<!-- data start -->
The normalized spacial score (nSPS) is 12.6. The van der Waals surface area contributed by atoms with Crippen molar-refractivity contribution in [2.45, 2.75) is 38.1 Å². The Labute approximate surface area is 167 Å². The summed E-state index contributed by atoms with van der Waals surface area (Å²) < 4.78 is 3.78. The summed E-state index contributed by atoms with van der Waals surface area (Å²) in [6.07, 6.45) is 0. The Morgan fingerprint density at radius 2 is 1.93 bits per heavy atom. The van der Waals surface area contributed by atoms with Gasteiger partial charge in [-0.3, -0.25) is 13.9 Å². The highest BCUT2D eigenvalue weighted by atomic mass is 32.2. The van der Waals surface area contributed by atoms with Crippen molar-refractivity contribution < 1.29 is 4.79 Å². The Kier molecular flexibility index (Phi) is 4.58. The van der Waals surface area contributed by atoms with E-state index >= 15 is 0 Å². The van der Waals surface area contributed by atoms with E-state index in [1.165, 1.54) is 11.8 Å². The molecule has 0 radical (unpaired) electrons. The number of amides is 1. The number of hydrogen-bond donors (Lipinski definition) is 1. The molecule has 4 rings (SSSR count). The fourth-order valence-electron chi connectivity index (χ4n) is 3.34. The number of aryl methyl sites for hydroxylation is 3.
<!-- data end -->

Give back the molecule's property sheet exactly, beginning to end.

The normalized spacial score (nSPS) is 12.6. The van der Waals surface area contributed by atoms with Crippen molar-refractivity contribution in [2.45, 2.75) is 38.1 Å². The Labute approximate surface area is 167 Å². The summed E-state index contributed by atoms with van der Waals surface area (Å²) < 4.78 is 3.78. The summed E-state index contributed by atoms with van der Waals surface area (Å²) in [6.07, 6.45) is 0. The Morgan fingerprint density at radius 2 is 1.93 bits per heavy atom. The van der Waals surface area contributed by atoms with Gasteiger partial charge in [-0.3, -0.25) is 13.9 Å². The highest BCUT2D eigenvalue weighted by atomic mass is 32.2. The van der Waals surface area contributed by atoms with Crippen molar-refractivity contribution < 1.29 is 4.79 Å². The Kier molecular flexibility index (Phi) is 4.58. The van der Waals surface area contributed by atoms with E-state index >= 15 is 0 Å². The van der Waals surface area contributed by atoms with E-state index in [1.165, 1.54) is 11.8 Å². The molecule has 0 radical (unpaired) electrons. The number of amides is 1. The number of hydrogen-bond donors (Lipinski definition) is 1. The molecule has 4 rings (SSSR count). The fourth-order valence-electron chi connectivity index (χ4n) is 3.34. The number of aryl methyl sites for hydroxylation is 3.